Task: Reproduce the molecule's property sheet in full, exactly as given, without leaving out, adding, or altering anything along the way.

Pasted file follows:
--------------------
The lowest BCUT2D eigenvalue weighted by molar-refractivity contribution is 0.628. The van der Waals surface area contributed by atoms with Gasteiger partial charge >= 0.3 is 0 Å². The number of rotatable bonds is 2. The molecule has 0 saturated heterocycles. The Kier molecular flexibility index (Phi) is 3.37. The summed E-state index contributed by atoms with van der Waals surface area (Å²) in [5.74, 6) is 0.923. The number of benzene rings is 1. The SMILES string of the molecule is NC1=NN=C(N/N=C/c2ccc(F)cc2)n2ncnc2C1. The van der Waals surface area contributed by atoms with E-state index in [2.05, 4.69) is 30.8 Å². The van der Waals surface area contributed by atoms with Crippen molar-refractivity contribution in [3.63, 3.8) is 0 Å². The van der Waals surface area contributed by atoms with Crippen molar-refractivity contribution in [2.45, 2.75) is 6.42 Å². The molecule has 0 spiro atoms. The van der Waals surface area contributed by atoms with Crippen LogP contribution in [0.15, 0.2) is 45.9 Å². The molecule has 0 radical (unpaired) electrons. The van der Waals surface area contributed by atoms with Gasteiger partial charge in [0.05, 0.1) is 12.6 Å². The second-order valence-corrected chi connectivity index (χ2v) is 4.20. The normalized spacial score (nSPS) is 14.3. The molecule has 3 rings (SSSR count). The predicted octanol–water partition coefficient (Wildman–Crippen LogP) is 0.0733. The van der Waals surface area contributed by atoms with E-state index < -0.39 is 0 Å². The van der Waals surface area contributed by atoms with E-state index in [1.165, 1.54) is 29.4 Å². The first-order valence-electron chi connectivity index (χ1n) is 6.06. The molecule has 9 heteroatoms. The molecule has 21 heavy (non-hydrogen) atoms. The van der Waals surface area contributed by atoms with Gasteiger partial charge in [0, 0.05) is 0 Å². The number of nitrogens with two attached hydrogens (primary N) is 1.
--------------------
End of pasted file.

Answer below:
The lowest BCUT2D eigenvalue weighted by molar-refractivity contribution is 0.628. The van der Waals surface area contributed by atoms with Gasteiger partial charge >= 0.3 is 0 Å². The number of rotatable bonds is 2. The molecule has 0 saturated heterocycles. The Kier molecular flexibility index (Phi) is 3.37. The summed E-state index contributed by atoms with van der Waals surface area (Å²) in [5.74, 6) is 0.923. The number of benzene rings is 1. The SMILES string of the molecule is NC1=NN=C(N/N=C/c2ccc(F)cc2)n2ncnc2C1. The van der Waals surface area contributed by atoms with E-state index in [2.05, 4.69) is 30.8 Å². The van der Waals surface area contributed by atoms with Crippen molar-refractivity contribution in [3.63, 3.8) is 0 Å². The van der Waals surface area contributed by atoms with Crippen molar-refractivity contribution in [2.45, 2.75) is 6.42 Å². The molecule has 0 spiro atoms. The van der Waals surface area contributed by atoms with Crippen LogP contribution in [0.15, 0.2) is 45.9 Å². The molecule has 0 radical (unpaired) electrons. The van der Waals surface area contributed by atoms with Gasteiger partial charge in [0.05, 0.1) is 12.6 Å². The second-order valence-corrected chi connectivity index (χ2v) is 4.20. The normalized spacial score (nSPS) is 14.3. The molecule has 3 rings (SSSR count). The predicted octanol–water partition coefficient (Wildman–Crippen LogP) is 0.0733. The van der Waals surface area contributed by atoms with E-state index < -0.39 is 0 Å². The van der Waals surface area contributed by atoms with E-state index in [1.165, 1.54) is 29.4 Å². The first-order valence-electron chi connectivity index (χ1n) is 6.06. The molecule has 9 heteroatoms. The molecule has 21 heavy (non-hydrogen) atoms. The van der Waals surface area contributed by atoms with Gasteiger partial charge in [0, 0.05) is 0 Å². The number of nitrogens with two attached hydrogens (primary N) is 1.